In a CNN.com opinion column today, linguist John McWhorter makes this observation:
Take LOL. Today, it wouldn’t signify amusement the way it did when it first caught on. Jocelyn texts “where have you been?” and Annabelle texts back “LOL at the library studying for two hours.”
How funny is that, really? Or an exchange such as “LOL theres only one slice left” / “don’t deprive me LOL” — text exchanges often drip with these LOL’s the way normal writing drips with commas. Let’s face it — no mentally composed human being spend his or her entire life immersed in ceaseless hilarity. The LOLs must mean something else.
A little late to the game McWhorter is (Lexicide observed this four years ago, probably a year after everyone else). But the man is no slouch. Here’s his analysis:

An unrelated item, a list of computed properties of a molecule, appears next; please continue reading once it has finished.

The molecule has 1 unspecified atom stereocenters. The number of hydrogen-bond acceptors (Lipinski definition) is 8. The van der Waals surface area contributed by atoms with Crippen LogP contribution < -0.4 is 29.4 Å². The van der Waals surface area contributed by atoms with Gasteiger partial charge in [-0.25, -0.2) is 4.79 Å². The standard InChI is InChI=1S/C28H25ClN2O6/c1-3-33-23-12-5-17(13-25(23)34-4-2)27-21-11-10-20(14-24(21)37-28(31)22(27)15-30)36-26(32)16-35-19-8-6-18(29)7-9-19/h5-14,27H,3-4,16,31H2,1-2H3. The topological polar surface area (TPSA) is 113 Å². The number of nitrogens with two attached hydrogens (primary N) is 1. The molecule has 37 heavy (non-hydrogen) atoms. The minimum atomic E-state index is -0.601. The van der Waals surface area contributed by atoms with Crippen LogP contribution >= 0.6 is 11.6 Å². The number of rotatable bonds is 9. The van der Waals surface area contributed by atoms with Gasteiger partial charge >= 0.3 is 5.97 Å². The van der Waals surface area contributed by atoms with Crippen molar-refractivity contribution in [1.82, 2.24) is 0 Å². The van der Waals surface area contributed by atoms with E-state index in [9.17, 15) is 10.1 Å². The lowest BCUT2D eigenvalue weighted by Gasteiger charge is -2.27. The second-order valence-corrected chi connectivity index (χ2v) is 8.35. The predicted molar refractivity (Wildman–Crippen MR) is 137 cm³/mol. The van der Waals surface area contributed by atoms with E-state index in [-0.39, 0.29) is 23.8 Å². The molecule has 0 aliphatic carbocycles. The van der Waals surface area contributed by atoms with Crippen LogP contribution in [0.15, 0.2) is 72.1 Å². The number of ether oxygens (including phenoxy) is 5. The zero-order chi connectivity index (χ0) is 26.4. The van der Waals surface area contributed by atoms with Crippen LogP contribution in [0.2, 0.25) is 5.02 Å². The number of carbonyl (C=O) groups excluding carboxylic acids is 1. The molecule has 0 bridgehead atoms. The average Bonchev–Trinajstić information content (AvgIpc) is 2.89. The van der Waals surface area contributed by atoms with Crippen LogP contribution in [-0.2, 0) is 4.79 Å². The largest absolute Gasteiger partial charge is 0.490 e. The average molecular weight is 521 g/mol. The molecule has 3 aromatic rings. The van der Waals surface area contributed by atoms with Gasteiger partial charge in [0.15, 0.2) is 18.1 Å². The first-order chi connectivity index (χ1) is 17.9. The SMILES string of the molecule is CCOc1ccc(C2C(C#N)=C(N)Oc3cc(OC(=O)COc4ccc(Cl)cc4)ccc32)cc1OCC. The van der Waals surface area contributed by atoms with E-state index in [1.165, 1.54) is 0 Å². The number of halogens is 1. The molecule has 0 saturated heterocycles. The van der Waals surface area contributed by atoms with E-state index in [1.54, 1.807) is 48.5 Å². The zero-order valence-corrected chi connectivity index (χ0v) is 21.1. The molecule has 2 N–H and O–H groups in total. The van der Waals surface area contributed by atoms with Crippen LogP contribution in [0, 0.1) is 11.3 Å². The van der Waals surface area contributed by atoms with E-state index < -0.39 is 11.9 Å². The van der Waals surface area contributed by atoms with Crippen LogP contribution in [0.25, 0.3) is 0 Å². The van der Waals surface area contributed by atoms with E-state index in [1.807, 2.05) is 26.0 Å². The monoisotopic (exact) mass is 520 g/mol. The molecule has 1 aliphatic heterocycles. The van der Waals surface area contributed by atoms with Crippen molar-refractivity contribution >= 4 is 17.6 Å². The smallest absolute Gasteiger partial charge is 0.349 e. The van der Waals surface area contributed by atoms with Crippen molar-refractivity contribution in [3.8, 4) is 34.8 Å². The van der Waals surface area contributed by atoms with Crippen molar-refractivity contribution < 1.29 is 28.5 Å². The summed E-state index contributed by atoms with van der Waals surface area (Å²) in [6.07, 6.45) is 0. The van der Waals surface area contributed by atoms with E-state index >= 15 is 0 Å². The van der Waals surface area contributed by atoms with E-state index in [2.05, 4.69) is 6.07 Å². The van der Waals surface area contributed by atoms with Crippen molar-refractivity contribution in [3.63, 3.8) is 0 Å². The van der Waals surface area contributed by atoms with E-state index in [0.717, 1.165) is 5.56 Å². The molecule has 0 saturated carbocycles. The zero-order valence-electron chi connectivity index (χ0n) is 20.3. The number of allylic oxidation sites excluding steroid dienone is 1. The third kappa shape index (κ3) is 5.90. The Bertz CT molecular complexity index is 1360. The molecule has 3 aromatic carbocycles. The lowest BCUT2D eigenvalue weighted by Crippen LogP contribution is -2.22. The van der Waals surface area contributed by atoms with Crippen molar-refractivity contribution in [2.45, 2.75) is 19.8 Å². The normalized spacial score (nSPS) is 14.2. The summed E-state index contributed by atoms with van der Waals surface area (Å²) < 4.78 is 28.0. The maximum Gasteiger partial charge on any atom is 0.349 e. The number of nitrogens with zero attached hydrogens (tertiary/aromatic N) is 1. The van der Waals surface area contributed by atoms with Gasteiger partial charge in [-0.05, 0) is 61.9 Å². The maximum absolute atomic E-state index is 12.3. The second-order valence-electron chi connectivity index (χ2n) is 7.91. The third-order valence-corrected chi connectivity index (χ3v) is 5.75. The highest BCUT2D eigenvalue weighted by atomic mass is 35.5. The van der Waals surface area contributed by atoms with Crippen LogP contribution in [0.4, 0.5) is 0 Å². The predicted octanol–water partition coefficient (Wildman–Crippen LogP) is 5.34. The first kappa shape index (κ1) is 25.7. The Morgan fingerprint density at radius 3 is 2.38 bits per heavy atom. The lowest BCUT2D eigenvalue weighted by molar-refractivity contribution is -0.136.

[LOLs] signal basic empathy between texters. What began as signifying laughter morphed into easing tension and creating a sense of equality… That is, “LOL” no longer “means” anything. Rather, it “does something” — conveying an attitude — just as the ending “-ed” doesn’t “mean” anything but conveys past tense. LOL is, of all things, grammar.
Well put. He concludes: All indications are that America’s youth are doing it quite well. Texting is not the mangling of language — it’s the birth of a new one.
If anything, then, texting will keep Lexicide going for years to come.